Opening Thursday 18 October 6 - 8 pm
Lissmann is a German multi-media artist who lives and works in Berlin, Germany. She is inspired by natural phenomena and creates works that look at the way we interact with the physical world around us, particularly with outer space. The Outer Space exhibition features two single-channel videos, Space Operation (2008) and All Zeit (2007). Lissmann is inspired by things that we are yet to understand, especially in the field of astrophysics, where forces, distances and the span of time is so enormous that they are difficult to even imagine. Looking closely at the intersection of art and science, Lissmann’s work is strongly linked to the medium of photography. A photograph records an instant, immortalising it long after the instant has passed and sometimes after the people who appear within it have passed away. In a similar way, the light of a distant star sometimes takes thousands of years to travel all the way to our eyes. By the time we see the twinkling star, in reality it is dying. All Zeit (2007) contains a series of images of the light coming from these stars, explosive and awe-inspiring. Digitally manipulated to create a video sequence, Lissmann focuses on the aesthetic qualities of space photography: strong bright colours and mesmerising animations of swirling flames and gases. They are beautiful and dangerous. Reflected along a central vertical axis, these images are all symmetrical, highlighting the radiating power of the light and heat that comes from the centre of these balls of fire. Space Operation (2008) is a video work that references an inner space, a disused electricity control room and the sounds of an imagined outer space using science-fiction genre samples of Hollywood movies. Lissmann links these spaces with the use of actors simulating a sequence of checks. The sounds are synced to the pushing of levers. The disused space is temporarily reanimated via a fictional setting. Originally the control room monitored and stabilised a life support to homes - our private spaces. Lissmann’s Space Operation is set in both the near and far; the fiction we import into our spaces and the operations that, to a certain extent, control this freedom.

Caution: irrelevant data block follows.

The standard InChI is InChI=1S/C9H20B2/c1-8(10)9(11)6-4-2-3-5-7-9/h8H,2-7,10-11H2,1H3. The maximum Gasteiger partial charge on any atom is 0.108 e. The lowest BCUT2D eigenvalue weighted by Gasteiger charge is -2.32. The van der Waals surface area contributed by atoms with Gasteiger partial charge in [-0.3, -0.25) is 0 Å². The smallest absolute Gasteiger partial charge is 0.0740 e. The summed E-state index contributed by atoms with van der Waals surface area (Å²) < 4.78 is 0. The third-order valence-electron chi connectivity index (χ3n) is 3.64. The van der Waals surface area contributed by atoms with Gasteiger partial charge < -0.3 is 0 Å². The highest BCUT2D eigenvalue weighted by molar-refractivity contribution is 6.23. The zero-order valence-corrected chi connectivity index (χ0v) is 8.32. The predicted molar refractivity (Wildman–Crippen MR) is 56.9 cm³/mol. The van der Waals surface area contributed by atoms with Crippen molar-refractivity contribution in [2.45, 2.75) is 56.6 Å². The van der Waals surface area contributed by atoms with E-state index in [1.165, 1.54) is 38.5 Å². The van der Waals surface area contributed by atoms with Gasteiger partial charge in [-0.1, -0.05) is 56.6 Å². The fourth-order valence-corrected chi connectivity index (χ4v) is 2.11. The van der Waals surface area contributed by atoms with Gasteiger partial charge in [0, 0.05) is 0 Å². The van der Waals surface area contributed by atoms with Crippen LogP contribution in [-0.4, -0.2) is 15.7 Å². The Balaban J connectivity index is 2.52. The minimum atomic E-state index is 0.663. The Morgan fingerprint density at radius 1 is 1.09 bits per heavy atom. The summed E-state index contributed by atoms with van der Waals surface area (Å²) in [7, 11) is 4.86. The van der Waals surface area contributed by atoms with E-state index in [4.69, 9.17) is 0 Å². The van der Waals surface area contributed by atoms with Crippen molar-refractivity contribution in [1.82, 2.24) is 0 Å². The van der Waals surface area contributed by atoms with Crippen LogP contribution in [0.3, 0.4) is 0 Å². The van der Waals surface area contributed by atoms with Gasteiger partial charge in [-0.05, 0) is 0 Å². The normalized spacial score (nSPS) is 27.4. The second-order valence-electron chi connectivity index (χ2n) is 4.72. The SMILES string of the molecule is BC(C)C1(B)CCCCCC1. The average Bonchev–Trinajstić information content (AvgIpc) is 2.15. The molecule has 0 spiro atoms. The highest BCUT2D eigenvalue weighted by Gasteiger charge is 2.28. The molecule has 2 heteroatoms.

Curator, Casula Powerhouse Arts Centre